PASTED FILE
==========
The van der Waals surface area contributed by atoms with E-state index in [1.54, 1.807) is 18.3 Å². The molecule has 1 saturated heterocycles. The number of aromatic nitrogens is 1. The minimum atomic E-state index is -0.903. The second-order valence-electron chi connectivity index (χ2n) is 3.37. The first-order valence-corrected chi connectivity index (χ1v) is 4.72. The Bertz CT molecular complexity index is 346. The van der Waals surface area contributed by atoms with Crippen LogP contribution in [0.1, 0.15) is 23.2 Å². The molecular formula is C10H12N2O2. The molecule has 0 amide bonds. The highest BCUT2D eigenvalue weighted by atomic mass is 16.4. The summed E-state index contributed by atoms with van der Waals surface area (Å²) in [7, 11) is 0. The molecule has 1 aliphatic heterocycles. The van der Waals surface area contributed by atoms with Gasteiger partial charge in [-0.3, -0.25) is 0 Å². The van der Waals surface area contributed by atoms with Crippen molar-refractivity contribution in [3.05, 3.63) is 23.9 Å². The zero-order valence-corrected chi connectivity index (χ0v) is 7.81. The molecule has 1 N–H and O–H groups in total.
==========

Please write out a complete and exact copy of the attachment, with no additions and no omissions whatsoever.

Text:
The van der Waals surface area contributed by atoms with E-state index in [1.54, 1.807) is 18.3 Å². The molecule has 1 saturated heterocycles. The number of aromatic nitrogens is 1. The minimum atomic E-state index is -0.903. The second-order valence-electron chi connectivity index (χ2n) is 3.37. The first-order valence-corrected chi connectivity index (χ1v) is 4.72. The Bertz CT molecular complexity index is 346. The van der Waals surface area contributed by atoms with Crippen LogP contribution in [0.1, 0.15) is 23.2 Å². The molecular formula is C10H12N2O2. The molecule has 0 amide bonds. The highest BCUT2D eigenvalue weighted by atomic mass is 16.4. The summed E-state index contributed by atoms with van der Waals surface area (Å²) in [7, 11) is 0. The molecule has 1 aliphatic heterocycles. The van der Waals surface area contributed by atoms with Gasteiger partial charge in [-0.3, -0.25) is 0 Å². The van der Waals surface area contributed by atoms with Crippen molar-refractivity contribution in [3.05, 3.63) is 23.9 Å². The zero-order valence-corrected chi connectivity index (χ0v) is 7.81. The molecule has 1 N–H and O–H groups in total.